The second alleged problem is that small groupings in a chamber (with less than 20% of the vote and fewer than 3 members) are exempted from having to nominate women. Thus in Amabalangoda, the Podujana Peramuna cannot contribute to the women’s quota, the PLF cannot be asked to contribute because they have only 2 members and 7.5% of the vote, and the UNF has no seat. So the women’s quota (with the exception of any women elected to wards from the PodujanaPeramuna) will have to come only from the UNP and UPFA. In Batticaloa, the ITAK with the most seats by far had all its ward winners men with no PR member.
This might be unfair only insofar as the parties that need to contribute have less choice than the smaller groupings in choosing whom to nominate from among the pool of men and women on their lists. To call that a burden or unfair is a stretch. It is an insult to women – recall strong and determined women who ruled us effectively (if not always justly) such as from Queen Victoria to Chandrika Bandaranaike Kumaratunga. It would never be a burden if the parties had chosen their best women and not their relatives.
Is it really a burden or unfair to name a woman instead of a man? It shows that we men, especially we old men, do not want to let go. We imagine (because it fits our prejudices) that the 25% quota is a set quota. It really is a minimum standard to exceed which is no crime. We think it is a burden. That by itself shows we really need our women to be liberated from such insulting caricatures.
There is talk of having to amend the laws. No indeed. The Local Authorities Elections Act as recently amended reads
27F. (2) The [Elections Commission] shall by notice published in the gazette, specify the number of women candidates to be nominated in respect of each local authority.”
Thus the Commission has the authority to force the groupings that can, to nominate more than 25% women.
The so-called problem is said to stem from the concept of the opposite of an overhang defined in the ordinance as “overhang” means the number of candidates elected for a local authority from any recognized political party or independent group in excess of the number of such recognized political party or independent group is entitled to have elected in terms of subsection (3) of section 65B of this Ordinance;”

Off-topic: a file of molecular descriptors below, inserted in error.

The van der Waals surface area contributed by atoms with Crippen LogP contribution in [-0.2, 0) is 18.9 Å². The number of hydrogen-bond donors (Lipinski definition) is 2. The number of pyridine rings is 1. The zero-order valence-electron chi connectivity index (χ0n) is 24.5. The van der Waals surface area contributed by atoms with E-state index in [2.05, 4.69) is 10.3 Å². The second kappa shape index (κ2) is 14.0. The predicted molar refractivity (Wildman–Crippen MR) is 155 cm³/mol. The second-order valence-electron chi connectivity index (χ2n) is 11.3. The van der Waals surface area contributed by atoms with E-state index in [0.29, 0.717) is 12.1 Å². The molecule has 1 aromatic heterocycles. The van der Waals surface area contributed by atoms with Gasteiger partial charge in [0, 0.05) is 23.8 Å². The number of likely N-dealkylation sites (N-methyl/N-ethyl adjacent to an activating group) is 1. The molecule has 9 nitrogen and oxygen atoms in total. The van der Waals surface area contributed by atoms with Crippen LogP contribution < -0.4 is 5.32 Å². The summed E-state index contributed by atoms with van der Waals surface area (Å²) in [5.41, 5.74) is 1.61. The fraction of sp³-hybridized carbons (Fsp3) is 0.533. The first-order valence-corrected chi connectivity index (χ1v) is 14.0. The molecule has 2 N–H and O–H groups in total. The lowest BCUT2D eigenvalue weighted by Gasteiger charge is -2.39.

A party has to nominate a woman after the declaration of results only when it wins fewer ward seats than by PR. So why complain even if they all have to be women, especially when they are the party’s own nominees? Besides, even here, the above referenced Act gives the Commission the authority to decide on its own:
“65B(4) Upon ascertaining the number of candidates entitled to be elected and returned as membersof that local authority by each recognized political party or independent group, as the case may be, in terms of subsection (3) [which states how to arrive at the figures], if it is found that the number of members elected from such recognized political party or independent group for that local authority—
(a) exceeds the number ascertained to be elected and returned as members under subsection (3), then such overhang shall be determined by the [Elections Commission].
Let’s please not see problems where there is none. Let’s not delay the inauguration of these long awaited local authorities by waiting for parliament to tinker where no tinkering is required.Any legal change would be required only if even with all free PR candidates nominated by the parties able to do so are women, the 25% quota is not met.
Women have a right to be representatives knowing better than us men the special needs faced by women, children, and the elderly; and knowing and possessing the skills to address as well as us men the general needs of all of us in society. They worked hard for this miserly 25% quota. Let’s not haggle over having to cede just a little more to be in mandatory compliance with the law.
The world over, devolution of powers is seen as the way to include everyone in decisions that concern them. Local authority decisions must be taken at local level and further delays in the inauguration of these bodies cannot be brooked. We men have been deciding all these years with just 1.8% women in our midst in local government. It is time to devolve our powers and let women too have a say.
Courtesy of The Island.